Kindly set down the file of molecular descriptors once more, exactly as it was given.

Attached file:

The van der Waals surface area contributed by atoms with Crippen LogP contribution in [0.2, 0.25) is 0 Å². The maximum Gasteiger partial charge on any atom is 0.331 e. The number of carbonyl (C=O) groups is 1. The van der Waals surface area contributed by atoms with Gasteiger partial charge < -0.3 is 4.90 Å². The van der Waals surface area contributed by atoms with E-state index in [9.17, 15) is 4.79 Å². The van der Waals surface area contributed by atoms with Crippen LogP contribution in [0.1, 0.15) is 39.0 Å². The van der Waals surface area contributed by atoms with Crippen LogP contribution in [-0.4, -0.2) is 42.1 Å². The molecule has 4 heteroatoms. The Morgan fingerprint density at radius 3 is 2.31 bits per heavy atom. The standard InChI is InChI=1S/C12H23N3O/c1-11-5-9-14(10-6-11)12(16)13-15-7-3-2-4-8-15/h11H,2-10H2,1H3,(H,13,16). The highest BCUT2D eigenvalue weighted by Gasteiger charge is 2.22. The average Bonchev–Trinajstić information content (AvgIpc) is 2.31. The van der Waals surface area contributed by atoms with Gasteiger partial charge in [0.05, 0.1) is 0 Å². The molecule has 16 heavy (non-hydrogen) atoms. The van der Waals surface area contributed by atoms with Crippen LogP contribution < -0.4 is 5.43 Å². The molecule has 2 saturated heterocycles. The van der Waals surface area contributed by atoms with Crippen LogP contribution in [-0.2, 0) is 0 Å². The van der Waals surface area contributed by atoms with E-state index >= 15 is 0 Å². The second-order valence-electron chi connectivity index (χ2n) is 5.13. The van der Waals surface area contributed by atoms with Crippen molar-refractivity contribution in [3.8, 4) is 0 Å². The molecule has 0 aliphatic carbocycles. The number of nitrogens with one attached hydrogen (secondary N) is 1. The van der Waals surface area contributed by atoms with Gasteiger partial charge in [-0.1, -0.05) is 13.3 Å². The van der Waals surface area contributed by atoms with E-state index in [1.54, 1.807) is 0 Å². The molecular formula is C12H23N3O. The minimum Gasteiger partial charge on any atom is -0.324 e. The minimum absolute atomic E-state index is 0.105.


The van der Waals surface area contributed by atoms with Crippen LogP contribution in [0.2, 0.25) is 0 Å². The maximum Gasteiger partial charge on any atom is 0.331 e. The number of carbonyl (C=O) groups is 1. The van der Waals surface area contributed by atoms with Gasteiger partial charge < -0.3 is 4.90 Å². The van der Waals surface area contributed by atoms with E-state index in [9.17, 15) is 4.79 Å². The van der Waals surface area contributed by atoms with Crippen LogP contribution in [0.1, 0.15) is 39.0 Å². The van der Waals surface area contributed by atoms with Crippen LogP contribution in [-0.4, -0.2) is 42.1 Å². The molecule has 4 heteroatoms. The Morgan fingerprint density at radius 3 is 2.31 bits per heavy atom. The standard InChI is InChI=1S/C12H23N3O/c1-11-5-9-14(10-6-11)12(16)13-15-7-3-2-4-8-15/h11H,2-10H2,1H3,(H,13,16). The highest BCUT2D eigenvalue weighted by Gasteiger charge is 2.22. The average Bonchev–Trinajstić information content (AvgIpc) is 2.31. The van der Waals surface area contributed by atoms with Gasteiger partial charge in [0.05, 0.1) is 0 Å². The molecule has 16 heavy (non-hydrogen) atoms. The van der Waals surface area contributed by atoms with Crippen LogP contribution < -0.4 is 5.43 Å². The molecule has 2 saturated heterocycles. The van der Waals surface area contributed by atoms with Crippen LogP contribution in [-0.2, 0) is 0 Å². The van der Waals surface area contributed by atoms with E-state index >= 15 is 0 Å². The second-order valence-electron chi connectivity index (χ2n) is 5.13. The van der Waals surface area contributed by atoms with Crippen molar-refractivity contribution in [3.8, 4) is 0 Å². The molecule has 0 aliphatic carbocycles. The number of nitrogens with one attached hydrogen (secondary N) is 1. The van der Waals surface area contributed by atoms with Gasteiger partial charge in [-0.1, -0.05) is 13.3 Å². The van der Waals surface area contributed by atoms with E-state index in [1.54, 1.807) is 0 Å². The molecular formula is C12H23N3O. The minimum Gasteiger partial charge on any atom is -0.324 e. The minimum absolute atomic E-state index is 0.105.